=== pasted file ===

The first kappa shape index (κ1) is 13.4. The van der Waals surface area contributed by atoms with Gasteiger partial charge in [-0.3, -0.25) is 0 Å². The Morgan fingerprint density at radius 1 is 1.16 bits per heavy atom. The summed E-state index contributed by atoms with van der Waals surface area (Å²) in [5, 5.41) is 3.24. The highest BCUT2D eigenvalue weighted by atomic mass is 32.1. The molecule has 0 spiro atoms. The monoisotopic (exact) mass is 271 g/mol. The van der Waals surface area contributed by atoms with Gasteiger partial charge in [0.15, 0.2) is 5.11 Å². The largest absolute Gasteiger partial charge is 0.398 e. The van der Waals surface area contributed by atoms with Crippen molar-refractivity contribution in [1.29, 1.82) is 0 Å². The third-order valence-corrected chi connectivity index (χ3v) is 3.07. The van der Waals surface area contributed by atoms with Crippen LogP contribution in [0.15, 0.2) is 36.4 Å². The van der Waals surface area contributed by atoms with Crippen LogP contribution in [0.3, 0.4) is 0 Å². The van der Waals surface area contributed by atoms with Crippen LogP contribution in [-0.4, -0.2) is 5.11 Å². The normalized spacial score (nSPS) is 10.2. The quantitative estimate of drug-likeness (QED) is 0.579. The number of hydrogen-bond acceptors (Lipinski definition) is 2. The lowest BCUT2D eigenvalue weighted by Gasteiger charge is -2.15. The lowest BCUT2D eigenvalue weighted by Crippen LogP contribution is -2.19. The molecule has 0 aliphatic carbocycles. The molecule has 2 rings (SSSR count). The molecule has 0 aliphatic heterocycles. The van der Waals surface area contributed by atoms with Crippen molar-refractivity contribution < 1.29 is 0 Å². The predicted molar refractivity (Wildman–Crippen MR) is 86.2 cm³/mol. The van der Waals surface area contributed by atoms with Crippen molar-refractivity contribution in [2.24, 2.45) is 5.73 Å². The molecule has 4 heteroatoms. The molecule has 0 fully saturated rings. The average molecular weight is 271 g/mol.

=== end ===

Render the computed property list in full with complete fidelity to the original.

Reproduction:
The first kappa shape index (κ1) is 13.4. The van der Waals surface area contributed by atoms with Gasteiger partial charge in [-0.3, -0.25) is 0 Å². The Morgan fingerprint density at radius 1 is 1.16 bits per heavy atom. The summed E-state index contributed by atoms with van der Waals surface area (Å²) in [5, 5.41) is 3.24. The highest BCUT2D eigenvalue weighted by atomic mass is 32.1. The molecule has 0 spiro atoms. The monoisotopic (exact) mass is 271 g/mol. The van der Waals surface area contributed by atoms with Gasteiger partial charge in [0.15, 0.2) is 5.11 Å². The largest absolute Gasteiger partial charge is 0.398 e. The van der Waals surface area contributed by atoms with Crippen molar-refractivity contribution in [1.29, 1.82) is 0 Å². The third-order valence-corrected chi connectivity index (χ3v) is 3.07. The van der Waals surface area contributed by atoms with Crippen LogP contribution in [0.15, 0.2) is 36.4 Å². The van der Waals surface area contributed by atoms with Crippen LogP contribution in [0.3, 0.4) is 0 Å². The van der Waals surface area contributed by atoms with Crippen LogP contribution in [-0.4, -0.2) is 5.11 Å². The normalized spacial score (nSPS) is 10.2. The quantitative estimate of drug-likeness (QED) is 0.579. The number of hydrogen-bond acceptors (Lipinski definition) is 2. The lowest BCUT2D eigenvalue weighted by Gasteiger charge is -2.15. The lowest BCUT2D eigenvalue weighted by Crippen LogP contribution is -2.19. The molecule has 0 aliphatic carbocycles. The molecule has 2 rings (SSSR count). The molecule has 0 aliphatic heterocycles. The van der Waals surface area contributed by atoms with Crippen molar-refractivity contribution < 1.29 is 0 Å². The predicted molar refractivity (Wildman–Crippen MR) is 86.2 cm³/mol. The van der Waals surface area contributed by atoms with Crippen molar-refractivity contribution in [2.24, 2.45) is 5.73 Å². The molecule has 4 heteroatoms. The molecule has 0 fully saturated rings. The average molecular weight is 271 g/mol.